What were you partying to in 1999? If Pete Heller’s ‘Big Love’ or ATB’s ‘9PM (‘Til I Come)’ was blasting from your turntable, you weren’t alone.
On July 26, 20 years ago, ARIA published its weekly club chart for the very first time, an age well before EDM swept the United States like a sweaty fever. And some years out from the arrival of the giant, dance-leaning festivals and the digital revolution.
U.K. producer Pete Heller owned that first chart with ‘Big Love,’ in a time when DJs ruined their backs carrying road cases full of vinyl and raves were still the business.
Pete Heller, ‘Big Love’:
The weekly tally was launched along the lines of the established Billboard Dance Club Songs chart, to reflect what was being played in dance clubs. ARIA surveyed 127 DJs for the early version of its weekly dance tally, then a top 40.
Today, it’s a top 50 and its data remains based on DJ reports. Australian acts are pumping, with 33 artists impacting the current chart, against just one (Chili Hi-Fly) in the inaugural survey.
To celebrate its big milestone, ARIA opened the vault on the two decades of its ARIA Club Chart.
TIO can reveal Calvin Harris holds the record for most No. 1 Club tracks with seven, while the first Australian No. 1 ARIA Club Track was ‘Don’t Call Me Baby’ by Madison Avenue, which also holds the record for the longest stint at No. 1, with 18 consecutive weeks.
“Over the last two decades we have seen dance music leave the clubs and dominate the mainstream charts,” comments ARIA Chief Executive Dan Rosen.
“As respect and awareness for dance music has grown, ARIA remains committed to the club scene. It is an important and powerful breeding ground for today’s aspiring DJs and tomorrow’s megastars. I’d also like to thank everyone from the ARIA Club Chart Committee over the years for their hard work.”
ARIA tapped a line-up of artists for a special video, which can be seen below. In it, Inaya Day, Sneaky Sound System, Madison Avenue’s Andy Van, Timmy Trumpet and others send on their birthday well-wishes and thanks for support.
SSS’s Connie Mitchell pays tribute to ARIA and its charts which, she says, has “been very integral to our journey as artists and without you we wouldn’t be where we are today.”
20 Years of the ARIA Club Chart:
The year 1999 was the dawn of a cracking era for Australian dance and electronic artists.
Melbourne DJ Anthony Pappa was one of the world’s elite DJs. Paul Mac was on his way and the likes of Pnau, Peking Duk and many others were starting to find their groove.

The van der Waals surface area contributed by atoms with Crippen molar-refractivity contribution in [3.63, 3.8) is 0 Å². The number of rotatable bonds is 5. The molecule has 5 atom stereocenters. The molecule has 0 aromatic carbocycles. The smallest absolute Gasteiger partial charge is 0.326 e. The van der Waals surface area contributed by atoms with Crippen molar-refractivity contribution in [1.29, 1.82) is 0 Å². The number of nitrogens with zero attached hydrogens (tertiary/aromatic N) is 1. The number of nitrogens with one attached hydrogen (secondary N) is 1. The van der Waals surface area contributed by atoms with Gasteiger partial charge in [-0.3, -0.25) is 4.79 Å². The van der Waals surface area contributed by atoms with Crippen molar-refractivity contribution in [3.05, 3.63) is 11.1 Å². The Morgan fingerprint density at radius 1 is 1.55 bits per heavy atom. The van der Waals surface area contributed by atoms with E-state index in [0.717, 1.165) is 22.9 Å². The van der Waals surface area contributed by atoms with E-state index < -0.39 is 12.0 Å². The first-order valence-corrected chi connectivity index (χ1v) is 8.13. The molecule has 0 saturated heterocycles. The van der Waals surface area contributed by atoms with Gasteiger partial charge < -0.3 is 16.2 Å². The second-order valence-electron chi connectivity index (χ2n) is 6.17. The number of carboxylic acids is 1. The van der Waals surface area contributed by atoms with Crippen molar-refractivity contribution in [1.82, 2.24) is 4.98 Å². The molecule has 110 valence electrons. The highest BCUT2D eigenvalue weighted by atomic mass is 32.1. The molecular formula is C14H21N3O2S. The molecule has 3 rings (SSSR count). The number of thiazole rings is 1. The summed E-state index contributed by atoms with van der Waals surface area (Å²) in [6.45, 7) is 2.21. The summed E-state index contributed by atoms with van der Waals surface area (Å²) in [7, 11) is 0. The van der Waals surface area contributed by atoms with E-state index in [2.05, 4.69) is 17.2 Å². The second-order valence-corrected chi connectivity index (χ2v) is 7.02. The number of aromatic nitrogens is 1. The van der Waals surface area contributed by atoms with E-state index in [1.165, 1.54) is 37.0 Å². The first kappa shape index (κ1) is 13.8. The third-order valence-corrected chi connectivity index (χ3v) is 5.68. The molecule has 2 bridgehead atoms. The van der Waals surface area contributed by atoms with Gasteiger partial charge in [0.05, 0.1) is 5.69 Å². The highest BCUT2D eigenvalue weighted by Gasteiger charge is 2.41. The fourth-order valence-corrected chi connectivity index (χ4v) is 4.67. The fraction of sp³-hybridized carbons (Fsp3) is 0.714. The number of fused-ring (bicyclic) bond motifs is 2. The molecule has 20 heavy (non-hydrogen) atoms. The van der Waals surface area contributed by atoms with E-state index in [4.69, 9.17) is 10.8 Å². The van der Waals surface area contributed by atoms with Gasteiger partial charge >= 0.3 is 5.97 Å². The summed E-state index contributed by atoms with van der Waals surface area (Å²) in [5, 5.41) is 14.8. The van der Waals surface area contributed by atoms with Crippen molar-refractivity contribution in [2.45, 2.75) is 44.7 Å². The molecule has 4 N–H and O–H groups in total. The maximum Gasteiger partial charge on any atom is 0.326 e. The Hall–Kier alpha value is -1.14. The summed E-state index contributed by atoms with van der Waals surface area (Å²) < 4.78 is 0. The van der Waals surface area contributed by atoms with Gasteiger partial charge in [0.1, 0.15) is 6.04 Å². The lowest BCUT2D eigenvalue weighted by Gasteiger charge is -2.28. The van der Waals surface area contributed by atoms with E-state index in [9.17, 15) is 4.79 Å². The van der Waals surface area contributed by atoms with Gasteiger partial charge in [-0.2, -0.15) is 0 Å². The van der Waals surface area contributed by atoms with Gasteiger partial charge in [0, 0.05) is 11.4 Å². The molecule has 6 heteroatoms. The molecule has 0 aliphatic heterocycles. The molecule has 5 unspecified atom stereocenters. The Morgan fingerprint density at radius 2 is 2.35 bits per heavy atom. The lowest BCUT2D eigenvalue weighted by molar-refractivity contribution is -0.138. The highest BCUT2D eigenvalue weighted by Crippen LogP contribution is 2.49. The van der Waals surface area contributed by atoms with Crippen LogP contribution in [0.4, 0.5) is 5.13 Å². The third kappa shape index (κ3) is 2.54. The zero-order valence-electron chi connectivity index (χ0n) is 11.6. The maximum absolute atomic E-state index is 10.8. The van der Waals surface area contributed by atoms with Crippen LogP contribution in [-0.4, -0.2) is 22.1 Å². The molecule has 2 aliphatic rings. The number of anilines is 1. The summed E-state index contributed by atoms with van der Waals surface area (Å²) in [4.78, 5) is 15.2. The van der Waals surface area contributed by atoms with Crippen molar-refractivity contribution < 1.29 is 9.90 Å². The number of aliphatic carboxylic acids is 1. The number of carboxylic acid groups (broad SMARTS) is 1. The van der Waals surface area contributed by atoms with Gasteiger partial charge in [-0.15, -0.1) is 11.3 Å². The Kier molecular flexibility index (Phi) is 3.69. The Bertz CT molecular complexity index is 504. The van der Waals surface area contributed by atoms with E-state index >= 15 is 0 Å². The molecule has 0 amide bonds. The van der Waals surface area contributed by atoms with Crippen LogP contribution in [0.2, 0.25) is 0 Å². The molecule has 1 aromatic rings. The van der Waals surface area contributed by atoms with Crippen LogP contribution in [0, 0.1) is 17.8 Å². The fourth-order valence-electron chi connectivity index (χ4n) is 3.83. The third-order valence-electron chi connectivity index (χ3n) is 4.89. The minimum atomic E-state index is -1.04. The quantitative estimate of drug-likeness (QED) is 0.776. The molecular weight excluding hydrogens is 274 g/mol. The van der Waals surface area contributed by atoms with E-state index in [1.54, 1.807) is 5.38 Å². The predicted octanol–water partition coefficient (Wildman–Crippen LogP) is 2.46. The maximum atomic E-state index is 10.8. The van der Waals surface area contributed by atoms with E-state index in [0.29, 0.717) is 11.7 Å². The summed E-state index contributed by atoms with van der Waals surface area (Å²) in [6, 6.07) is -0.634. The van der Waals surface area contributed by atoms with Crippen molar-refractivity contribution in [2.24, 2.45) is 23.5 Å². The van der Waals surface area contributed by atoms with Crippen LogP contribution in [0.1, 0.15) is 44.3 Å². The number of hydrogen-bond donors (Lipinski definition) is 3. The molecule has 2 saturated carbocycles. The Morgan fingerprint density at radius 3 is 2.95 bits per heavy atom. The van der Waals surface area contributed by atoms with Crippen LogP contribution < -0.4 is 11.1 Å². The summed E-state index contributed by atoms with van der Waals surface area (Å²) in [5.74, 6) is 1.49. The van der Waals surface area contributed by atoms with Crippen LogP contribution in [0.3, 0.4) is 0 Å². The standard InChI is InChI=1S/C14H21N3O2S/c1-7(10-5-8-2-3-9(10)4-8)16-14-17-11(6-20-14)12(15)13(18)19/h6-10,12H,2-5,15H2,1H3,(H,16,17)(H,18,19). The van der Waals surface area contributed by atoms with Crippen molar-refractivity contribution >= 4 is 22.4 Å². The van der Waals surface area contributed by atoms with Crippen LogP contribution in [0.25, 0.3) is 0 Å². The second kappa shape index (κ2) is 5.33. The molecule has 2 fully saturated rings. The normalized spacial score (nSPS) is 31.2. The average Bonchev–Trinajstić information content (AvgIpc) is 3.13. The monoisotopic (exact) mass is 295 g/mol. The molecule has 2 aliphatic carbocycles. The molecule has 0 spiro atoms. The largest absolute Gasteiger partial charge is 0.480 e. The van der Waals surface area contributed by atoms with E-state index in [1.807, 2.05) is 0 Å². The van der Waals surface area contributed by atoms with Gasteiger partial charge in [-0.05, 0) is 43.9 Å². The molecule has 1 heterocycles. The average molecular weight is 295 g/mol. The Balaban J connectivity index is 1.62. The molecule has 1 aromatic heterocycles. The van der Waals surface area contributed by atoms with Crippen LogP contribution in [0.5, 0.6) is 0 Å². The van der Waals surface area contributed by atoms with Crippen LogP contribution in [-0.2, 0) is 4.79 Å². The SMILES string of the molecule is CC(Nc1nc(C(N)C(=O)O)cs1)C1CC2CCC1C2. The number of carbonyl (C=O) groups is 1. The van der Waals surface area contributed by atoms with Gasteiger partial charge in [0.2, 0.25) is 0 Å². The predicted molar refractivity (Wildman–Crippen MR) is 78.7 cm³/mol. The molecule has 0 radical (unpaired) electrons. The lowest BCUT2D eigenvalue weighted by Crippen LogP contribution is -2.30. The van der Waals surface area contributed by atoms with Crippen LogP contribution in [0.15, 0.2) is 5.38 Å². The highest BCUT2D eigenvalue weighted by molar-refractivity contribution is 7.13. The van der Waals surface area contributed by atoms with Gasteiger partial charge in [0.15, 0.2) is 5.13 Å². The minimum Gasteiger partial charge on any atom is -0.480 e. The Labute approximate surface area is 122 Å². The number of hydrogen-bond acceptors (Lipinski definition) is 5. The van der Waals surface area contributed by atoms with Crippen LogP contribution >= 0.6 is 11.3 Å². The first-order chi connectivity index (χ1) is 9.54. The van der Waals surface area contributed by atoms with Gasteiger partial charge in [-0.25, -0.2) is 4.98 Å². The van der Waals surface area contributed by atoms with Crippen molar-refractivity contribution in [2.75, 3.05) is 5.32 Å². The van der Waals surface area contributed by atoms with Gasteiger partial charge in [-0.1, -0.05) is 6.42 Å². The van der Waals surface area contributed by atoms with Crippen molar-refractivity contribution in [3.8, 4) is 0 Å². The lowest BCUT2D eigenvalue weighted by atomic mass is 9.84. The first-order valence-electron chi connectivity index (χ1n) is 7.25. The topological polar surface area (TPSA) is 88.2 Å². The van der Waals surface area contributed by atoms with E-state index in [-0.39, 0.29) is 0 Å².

Dance and electronic music was finally bubbling up from the underground in these parts and Aussie producers were delivering hits across borders, none bigger than ‘Don’t Call Me Baby’.
In May 1999, Andy Van Dorsselaer and singer Cheyne Coates teamed up as Madison Avenue and ruled the U.K. singles chart with the funky house hit (it reached No. 2 on the ARIA Singles Chart). Later, they dropped the U.K. top 10 release ‘Who The Hell Are You?’
Madison Avenue, ‘Don’t Call Me Baby’:
Carl Cox, the superstar British DJ who digs Australia so much he owns a property on the Mornington Peninsula, let his love flow with the 2000 beat-mixed release F.A.C.T. Australia, an ode to clubland.
The following year, the Avalanches’ cut ‘n’ paste masterwork Since I Left You went top 10 on the U.K. albums chart, and earned a place in the NME‘s list of the great albums of the decade.
The following year, in 2002, ‘Addicted to Bass’ (as Puretone and Amiel Daemion) hit No. 2 and was unlucky to hit the summit. It might have, if a handful of U.K. retailers hadn’t broken the embargo and sold the record a week early (those sales combined with the official first week number would have been enough to secure top spot).
Puretone – ‘Addicted to Bass’:
Natalie Bassingthwaighte and the Rogue Traders went to No. 3 in 2006 with “Voodoo Child.”
“In the past 20 years we have seen dance music go from a club thing, to a rich and legitimate genre inspiring all walks of life,” explains Gabby Colombi, ARIA Club Chart Committee Member since 1999.
“The ARIA Club Chart remains a voice for individuals, DJs, producers, women and independents working for the good of the dance community.”